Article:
|Freshman year ends, and summer begins. Although Marvel and Audrey are now best friends, rumors spread among their friends and others claiming that the two are now dating. Uncomfortable with this possibility, Audrey drifts away from Marvel, and begins to act erratic. Concerned, Marvel tries to confront her, and is determined to confess his feelings to her, but she continues to push him away. Hurt, the two do not see each other for a week, before Marvel receives a missed phone call from Audrey overnight, which he sees in the morning. When she does not pick up her phone after several phone calls, Marvel rushes to her house only to discover that the police are there. Declared missing, Audrey's parents filed a missing persons report, and a search party is conducted. Distraught, Marvel seeks to find her himself, and finally be able to reveal his feelings to her.|
"Akuma no bāgen (悪魔のバーゲン)"
|Allan Carrara||Kenneth Cumberbatch||Volume 2 ("Gone")|
Volume 3 ("Search Party")
|January 27, 2013||1–03||2.88|
|For a few days, Marvel tries to find clues leading up to Audrey's disappearance, and recruits his friends to help him. When the trail of possible leads to nowhere, Marvel's friends try to persuade him to give up, and allow the authorities to worry about Audrey herself. Triggered by their reaction, Marvel has an emotional breakdown, with his negative energy attracting the wandering, demonic spirit of the Three-Horned God, an entity with the body of a man, and the head of a goat. Introducing himself as an ambivalent, but ancient being, the Three-Horned One offers Marvel a chance to find Audrey if the boy agrees to become the demon's host for a time. To prove his promise, he reveals to Marvel, Audrey's diary, which had presumably been taken away by police. Believing the demon is of good intentions, Marvel accepts, and agrees to allow the demon into his soul. After a painful transfiguration process, the Three-Horned One becomes part of Marvel's mind, manifesting himself as an inanimate, astral projection which can only be perceived by Marvel. Now in Marvel's domain, the Three-Horned One demands that Marvel commit "Four Great Sins", or sacrifices, before the Three-Horned One is willing to reveal Audrey's location and fate.|
|4||4||"The Enslavement of Marvel Clements"|
"Māberu kurementsu no gyakusatsu (マーベル・クレメンツ の虐殺)"
|Allan Carrara||Kenneth Cumberbatch||Volume 3 ("Search Party")|
Volume 4 ("Domain of Despair")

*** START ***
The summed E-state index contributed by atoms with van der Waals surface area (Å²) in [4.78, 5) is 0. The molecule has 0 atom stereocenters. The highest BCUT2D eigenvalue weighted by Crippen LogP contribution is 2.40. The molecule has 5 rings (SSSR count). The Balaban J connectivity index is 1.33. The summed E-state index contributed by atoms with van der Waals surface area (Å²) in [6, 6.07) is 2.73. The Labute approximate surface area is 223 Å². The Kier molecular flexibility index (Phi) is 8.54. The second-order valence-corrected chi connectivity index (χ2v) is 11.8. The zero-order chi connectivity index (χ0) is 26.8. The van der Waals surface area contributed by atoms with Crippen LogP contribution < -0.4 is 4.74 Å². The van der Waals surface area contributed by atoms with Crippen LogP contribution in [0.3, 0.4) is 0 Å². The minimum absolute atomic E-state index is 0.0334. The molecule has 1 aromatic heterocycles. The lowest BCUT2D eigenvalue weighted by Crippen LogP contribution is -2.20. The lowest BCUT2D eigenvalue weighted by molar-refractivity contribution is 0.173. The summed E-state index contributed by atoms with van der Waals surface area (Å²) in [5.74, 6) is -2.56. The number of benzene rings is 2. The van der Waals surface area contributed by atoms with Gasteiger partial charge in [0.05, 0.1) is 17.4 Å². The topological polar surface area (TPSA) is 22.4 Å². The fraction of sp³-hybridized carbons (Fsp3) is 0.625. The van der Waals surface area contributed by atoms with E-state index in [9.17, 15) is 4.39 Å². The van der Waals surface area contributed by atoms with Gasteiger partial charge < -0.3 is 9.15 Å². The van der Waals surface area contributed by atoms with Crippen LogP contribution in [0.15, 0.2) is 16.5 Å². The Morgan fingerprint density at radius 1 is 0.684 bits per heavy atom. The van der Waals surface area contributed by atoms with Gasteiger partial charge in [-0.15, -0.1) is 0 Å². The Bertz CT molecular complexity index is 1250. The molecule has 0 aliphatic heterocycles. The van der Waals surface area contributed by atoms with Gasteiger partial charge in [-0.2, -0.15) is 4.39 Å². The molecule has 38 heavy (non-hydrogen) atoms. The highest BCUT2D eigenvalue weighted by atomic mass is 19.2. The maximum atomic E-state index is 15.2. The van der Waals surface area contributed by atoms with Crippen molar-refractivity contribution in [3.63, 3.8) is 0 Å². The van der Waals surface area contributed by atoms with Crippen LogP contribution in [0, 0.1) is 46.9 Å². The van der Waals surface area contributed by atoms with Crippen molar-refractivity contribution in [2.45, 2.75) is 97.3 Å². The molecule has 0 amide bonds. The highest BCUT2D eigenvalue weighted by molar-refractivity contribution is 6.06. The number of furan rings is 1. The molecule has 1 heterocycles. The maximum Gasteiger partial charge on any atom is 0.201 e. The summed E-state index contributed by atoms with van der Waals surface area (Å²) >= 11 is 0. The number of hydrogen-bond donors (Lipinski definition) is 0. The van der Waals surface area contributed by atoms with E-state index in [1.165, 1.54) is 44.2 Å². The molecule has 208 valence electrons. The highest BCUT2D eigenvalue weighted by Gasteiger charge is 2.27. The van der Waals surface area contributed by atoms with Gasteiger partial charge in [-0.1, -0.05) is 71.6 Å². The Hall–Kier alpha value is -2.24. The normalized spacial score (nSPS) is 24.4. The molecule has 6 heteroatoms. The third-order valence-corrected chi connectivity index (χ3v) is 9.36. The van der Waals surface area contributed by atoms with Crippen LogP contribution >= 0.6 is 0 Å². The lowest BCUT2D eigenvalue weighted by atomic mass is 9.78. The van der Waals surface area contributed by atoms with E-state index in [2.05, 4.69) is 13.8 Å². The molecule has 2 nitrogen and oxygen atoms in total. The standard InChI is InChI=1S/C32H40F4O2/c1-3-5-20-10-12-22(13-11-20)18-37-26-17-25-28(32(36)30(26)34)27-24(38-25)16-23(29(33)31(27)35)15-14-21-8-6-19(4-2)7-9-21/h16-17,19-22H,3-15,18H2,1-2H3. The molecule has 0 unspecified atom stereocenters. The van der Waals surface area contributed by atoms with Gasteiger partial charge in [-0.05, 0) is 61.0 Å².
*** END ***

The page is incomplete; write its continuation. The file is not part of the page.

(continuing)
|February 3, 2013||1–04||2.64|
|Marvel, adjusting to the Three-Horned One's continuous presence in his mind, spends the next day in bed paralyzed. While he sleeps, in his dreams, the Three-Horned One manifests himself and presents to Marvel all of the boy's fond memories of Audrey. Happy and nearly convinced that the dream is real, the demon proceeds to morph the idyllic scenes into morbid, haunting visions of destruction, including the death of Audrey. Filled with grief and rage, these emotions give the demon sustenance and stops, allowing Marvel's emotions to subside. Desperate to be with Audrey again, Marvel demands that the Three-Horned One give him his first great sin to commit, to which the demon refuses, seeking to "delay" gratification, and that the boy must suffer "for a times, time, and a half a time". Meanwhile, the Bernheim Police Department conducts a large-scale investigation of murders which have taken place across town within hours of each other, leading detectives to believe that the crimes were connected.|
|5||5||"Memories of You"|
"Anata no omoide (あなたの思い出; メモリーズ・オブ・ユー)"
|Allan Carrara||Tad Miyagawa||Volume 4 ("Domain of Despair")|
Volume 5 ("First Moon")
|February 10, 2013||1–05||2.58|
Season 2[edit | edit source]
Film[edit | edit source]
Music[edit | edit source]
Other[edit | edit source]
Critical reception[edit | edit source]
The series received generally positive reviews. The manga series was the third highest selling series of all forms of print, selling more than 10 million copies in a single year during its initial run, making it one of the highest selling manga series in Sierra. My Love/Last Summer was declared the fourth favorite new series and second best series for male seinen audiences by the Asia-Pacific Cultural Network, the leading news source on the anime industry within the Anglosphere.
Reception towards the anime adaption has been mostly positive, with universal praise for the animation and sound quality. Allan Carrara, who was the main director of the television series, was lauded for his willingness to deviate from the manga canon, especially as it began to diverge from the manga during the second season. However, some aspects of the show have been criticized, mainly over the gratuitous scenes of violence and gore in the darker scenes. Marty Simmons from the Porciúncula Times was critical on the show's direction in Season 1 and wrote, "Although My Love/Last Summer has nailed down the gorgeous artwork and animation from the popular manga series effectively, it occasionally and very noticeably falters in tone and mood. One scene, you have something so saccharine and sentimental, it's downright nauseating, and in the next, so morbid you wonder if the series is trying to be edgy for the sake of being edgy and just as nauseating." Other reviewers have praised the anime adaption more favorably. Television critic Pauline Martinez from The Unionist wrote on Carrara's directing, "[He] has never had experience in the animation industry, yet he has managed to translate his work with live-action cinematic over new grounds," and commended his ability to "balance romance, horror, and humor" into the show. Although many other series had similar premise, Caden Huang from Vanguard noted, "This series achieves what few have accomplished. It truly reflected the human condition", describing that "even one scene alone allows you to experience a rolling storm of different emotions first, and then deep intellectual thought next".